A Different Kind of Beauty

I first noticed it a few years ago.

It was a woman I have loved since we were children… All of a sudden she looked old.

It wasn’t really all of a sudden.  What with her busy life and my busy life, I hadn’t seen her in a few years.  My initial reaction was shock and dismay.

But as I thought about it, I realized that those years had been particularly difficult.  She had walked through deep griefs – the kind that are not only unbearably sad, but make you stop and evaluate your whole direction and way of life.

So I kept looking, and as we went through the process of getting to know each other again, my view changed entirely.  She has come through her grief and remained whole.  I don’t mean entirely complete – we have lost too much to be entirely complete in this lifetime.  But the kind of wholeness that has experienced life-altering pain, and not given up on love and hope.  The marks of her journey are unmistakable, they are written over her face; over her whole body.

She is one of the most beautiful women I know.

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I’ve seen the changes in my own looks over the last few years.  I’m very proud of the grey streak in my hair.  I saw the lines starting around my eyes, and thought “maybe I should start using night cream?”  And then I laughed and laughed, and wondered where that thought even came from.  (Products I own beyond ones used to wash are pretty much limited to deodorant and lip balm.)

I’ve seen it when I come on this blog, and see the fresh face on the banner picture above.  That wasn’t that long ago, but the years are showing like dog years.  Some of it is just the age that I am, some of it is the months without sleep, and some of it is less physical – the suffering I have seen, and been a part of.

I’ve seen other women whose pain is written plain for any to see who might look.  Their trauma has made them old before their years, and it is not beautiful, it is distressing and painful to be with them – because you cannot be with them without being faced with their suffering and brokenness.

 

This year can’t help but be etched deeply into the way I look.  I’m hoping pain makes me softer (emotionally, not physically), kinder, more patient, compassionate, loving, and hopeful.  I know I am looking older, but I think that these characteristics will be visible as well.

 

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6 thoughts on “A Different Kind of Beauty

  1. I have a feeling that your pain will make you softer and stronger, so long as you stay engaged in the faith struggle. So long as you feel the fullness of it and decide to let it shape you in the way that you choose. It’s easier to give in to bitterness and resentment and despair. Bless you.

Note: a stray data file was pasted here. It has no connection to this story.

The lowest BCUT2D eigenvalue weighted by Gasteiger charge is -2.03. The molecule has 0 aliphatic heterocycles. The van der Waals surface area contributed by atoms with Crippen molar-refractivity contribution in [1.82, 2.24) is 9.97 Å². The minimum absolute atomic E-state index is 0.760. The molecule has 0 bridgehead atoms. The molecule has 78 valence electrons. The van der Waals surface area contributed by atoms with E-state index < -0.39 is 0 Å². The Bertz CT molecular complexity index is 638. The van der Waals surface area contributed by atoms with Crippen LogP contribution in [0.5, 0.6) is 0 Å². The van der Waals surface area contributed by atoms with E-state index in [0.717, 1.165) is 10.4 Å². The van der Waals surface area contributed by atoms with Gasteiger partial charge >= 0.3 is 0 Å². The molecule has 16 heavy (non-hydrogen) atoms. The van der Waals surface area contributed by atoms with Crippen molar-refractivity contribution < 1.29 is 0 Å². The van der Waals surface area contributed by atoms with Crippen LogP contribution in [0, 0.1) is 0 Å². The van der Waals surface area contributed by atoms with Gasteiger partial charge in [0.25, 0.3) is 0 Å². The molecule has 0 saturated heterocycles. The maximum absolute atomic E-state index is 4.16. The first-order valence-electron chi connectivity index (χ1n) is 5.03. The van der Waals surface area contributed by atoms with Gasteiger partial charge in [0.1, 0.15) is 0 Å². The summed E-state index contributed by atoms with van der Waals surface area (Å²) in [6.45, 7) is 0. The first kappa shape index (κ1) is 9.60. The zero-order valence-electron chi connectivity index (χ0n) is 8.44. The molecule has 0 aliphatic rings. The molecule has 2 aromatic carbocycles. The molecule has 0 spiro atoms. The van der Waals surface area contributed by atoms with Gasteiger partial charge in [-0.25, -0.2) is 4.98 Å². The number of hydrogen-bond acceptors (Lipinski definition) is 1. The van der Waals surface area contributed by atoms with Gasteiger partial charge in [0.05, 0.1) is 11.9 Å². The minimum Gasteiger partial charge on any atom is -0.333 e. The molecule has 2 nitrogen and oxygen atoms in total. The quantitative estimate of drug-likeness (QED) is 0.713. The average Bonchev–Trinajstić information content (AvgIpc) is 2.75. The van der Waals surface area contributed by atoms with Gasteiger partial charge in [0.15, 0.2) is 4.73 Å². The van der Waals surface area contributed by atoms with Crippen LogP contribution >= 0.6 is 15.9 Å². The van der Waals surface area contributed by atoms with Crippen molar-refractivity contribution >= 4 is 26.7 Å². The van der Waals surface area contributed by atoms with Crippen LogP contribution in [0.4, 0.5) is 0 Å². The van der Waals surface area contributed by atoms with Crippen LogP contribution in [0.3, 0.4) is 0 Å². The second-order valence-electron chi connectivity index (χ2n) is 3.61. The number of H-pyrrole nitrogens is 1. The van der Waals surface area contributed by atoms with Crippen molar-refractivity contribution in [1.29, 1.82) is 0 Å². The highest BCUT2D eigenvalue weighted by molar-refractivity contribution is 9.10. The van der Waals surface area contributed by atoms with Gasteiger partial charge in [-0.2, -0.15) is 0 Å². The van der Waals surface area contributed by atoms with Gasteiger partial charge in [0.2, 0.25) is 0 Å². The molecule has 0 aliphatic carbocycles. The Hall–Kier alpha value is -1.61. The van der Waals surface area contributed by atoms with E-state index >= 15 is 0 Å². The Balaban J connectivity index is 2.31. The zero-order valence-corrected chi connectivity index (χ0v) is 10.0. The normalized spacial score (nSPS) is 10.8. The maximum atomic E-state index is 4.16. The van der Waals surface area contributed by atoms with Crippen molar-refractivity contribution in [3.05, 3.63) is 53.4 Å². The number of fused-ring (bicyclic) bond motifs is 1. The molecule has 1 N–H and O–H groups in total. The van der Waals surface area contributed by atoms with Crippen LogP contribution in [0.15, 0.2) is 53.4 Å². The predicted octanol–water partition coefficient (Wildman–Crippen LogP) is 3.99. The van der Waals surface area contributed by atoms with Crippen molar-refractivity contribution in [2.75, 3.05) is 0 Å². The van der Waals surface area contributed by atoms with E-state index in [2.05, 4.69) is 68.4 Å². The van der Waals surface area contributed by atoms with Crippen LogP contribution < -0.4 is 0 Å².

2. I am rocking my gray hair! Used to colour it but now love my gray, maybe I should add some purple! Very subtle, but purple may be in the future! Embrace your changes good or bad! Age & life may you more beautiful with time. Peace & love always!

  3. Yes. Your thoughts are perspective shifting. How do I define beauty? Our western culture defines beauty by what is viewed as desirable and valuable. We are not taught by this world to view pain and suffering as desirable or valuable. Yet if beauty in God’s view is found in the imprint of suffering… Hebrews 5:8 Even though Jesus was God’s Son, he learned obedience from the things he suffered. Isaiah 52 Just as there were many who were astonished at him — so marred was his appearance, beyond human semblance, and his form beyond that of mortals. And Isaiah 53 a man of suffering[a] and acquainted with infirmity; and as one from whom others hide their faces he was despised, and we held him of no account. 4 Surely he has borne our infirmities and carried our diseases; yet we accounted him stricken, struck down by God, and afflicted.5 But he was wounded for our transgressions, crushed for our iniquities; upon him was the punishment that made us whole, and by his bruises we are healed.
    John 20:27 Then he said to Thomas, “Put your finger here and see my hands. Reach out your hand and put it in my side. Do not doubt but believe.”

    Will Jesus still have the scars when we arrive in heaven? Perhaps, if this is indeed part of his beauty.

    One day we will see his beauty first hand. John 17:24 “Father, I want those you have given me to be with me where I am, and to see my glory, the glory you have given me because you loved me before the creation of the world.
    2 Thess. 1:10 when He comes to be glorified in His saints on that day, and to be marveled at among all who have believed–for our testimony to you was believed.

  4. Pingback: more Beautiful, True, and Funny | Tallons' Tales Online

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